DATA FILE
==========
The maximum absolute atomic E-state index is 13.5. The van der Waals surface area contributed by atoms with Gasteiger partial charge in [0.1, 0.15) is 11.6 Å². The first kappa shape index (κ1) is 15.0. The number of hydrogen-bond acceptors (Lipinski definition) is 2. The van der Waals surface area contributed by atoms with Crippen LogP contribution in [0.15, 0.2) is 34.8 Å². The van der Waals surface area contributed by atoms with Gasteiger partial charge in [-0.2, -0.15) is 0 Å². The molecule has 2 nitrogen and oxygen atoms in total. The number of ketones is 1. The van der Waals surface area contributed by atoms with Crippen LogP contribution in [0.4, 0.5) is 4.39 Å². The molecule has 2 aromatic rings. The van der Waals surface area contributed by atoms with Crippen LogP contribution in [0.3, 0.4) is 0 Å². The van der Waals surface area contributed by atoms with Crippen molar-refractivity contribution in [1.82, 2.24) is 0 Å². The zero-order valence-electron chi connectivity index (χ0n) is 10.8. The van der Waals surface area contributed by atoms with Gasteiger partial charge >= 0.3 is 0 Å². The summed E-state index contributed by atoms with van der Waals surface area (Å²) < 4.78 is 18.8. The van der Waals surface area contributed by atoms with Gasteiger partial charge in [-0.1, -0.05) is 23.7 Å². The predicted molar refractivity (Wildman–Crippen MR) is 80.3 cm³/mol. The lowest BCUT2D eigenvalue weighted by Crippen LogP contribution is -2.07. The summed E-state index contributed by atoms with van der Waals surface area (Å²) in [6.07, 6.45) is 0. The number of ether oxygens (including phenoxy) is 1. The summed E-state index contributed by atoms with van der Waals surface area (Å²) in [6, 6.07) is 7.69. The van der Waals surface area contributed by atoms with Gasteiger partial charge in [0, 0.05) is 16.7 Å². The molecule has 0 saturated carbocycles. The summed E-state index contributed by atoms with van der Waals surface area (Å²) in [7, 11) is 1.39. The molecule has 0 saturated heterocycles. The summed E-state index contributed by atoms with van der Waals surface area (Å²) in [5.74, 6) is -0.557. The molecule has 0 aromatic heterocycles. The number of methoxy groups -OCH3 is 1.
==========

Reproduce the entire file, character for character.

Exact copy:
The maximum absolute atomic E-state index is 13.5. The van der Waals surface area contributed by atoms with Gasteiger partial charge in [0.1, 0.15) is 11.6 Å². The first kappa shape index (κ1) is 15.0. The number of hydrogen-bond acceptors (Lipinski definition) is 2. The van der Waals surface area contributed by atoms with Crippen LogP contribution in [0.15, 0.2) is 34.8 Å². The van der Waals surface area contributed by atoms with Gasteiger partial charge in [-0.2, -0.15) is 0 Å². The molecule has 2 nitrogen and oxygen atoms in total. The number of ketones is 1. The van der Waals surface area contributed by atoms with Crippen LogP contribution in [0.4, 0.5) is 4.39 Å². The molecule has 2 aromatic rings. The van der Waals surface area contributed by atoms with Crippen LogP contribution in [0.3, 0.4) is 0 Å². The van der Waals surface area contributed by atoms with Crippen molar-refractivity contribution in [1.82, 2.24) is 0 Å². The zero-order valence-electron chi connectivity index (χ0n) is 10.8. The van der Waals surface area contributed by atoms with Gasteiger partial charge >= 0.3 is 0 Å². The summed E-state index contributed by atoms with van der Waals surface area (Å²) < 4.78 is 18.8. The van der Waals surface area contributed by atoms with Gasteiger partial charge in [-0.1, -0.05) is 23.7 Å². The predicted molar refractivity (Wildman–Crippen MR) is 80.3 cm³/mol. The lowest BCUT2D eigenvalue weighted by Crippen LogP contribution is -2.07. The summed E-state index contributed by atoms with van der Waals surface area (Å²) in [6.07, 6.45) is 0. The number of ether oxygens (including phenoxy) is 1. The summed E-state index contributed by atoms with van der Waals surface area (Å²) in [6, 6.07) is 7.69. The van der Waals surface area contributed by atoms with Gasteiger partial charge in [0, 0.05) is 16.7 Å². The molecule has 0 saturated carbocycles. The summed E-state index contributed by atoms with van der Waals surface area (Å²) in [7, 11) is 1.39. The molecule has 0 saturated heterocycles. The summed E-state index contributed by atoms with van der Waals surface area (Å²) in [5.74, 6) is -0.557. The molecule has 0 aromatic heterocycles. The number of methoxy groups -OCH3 is 1.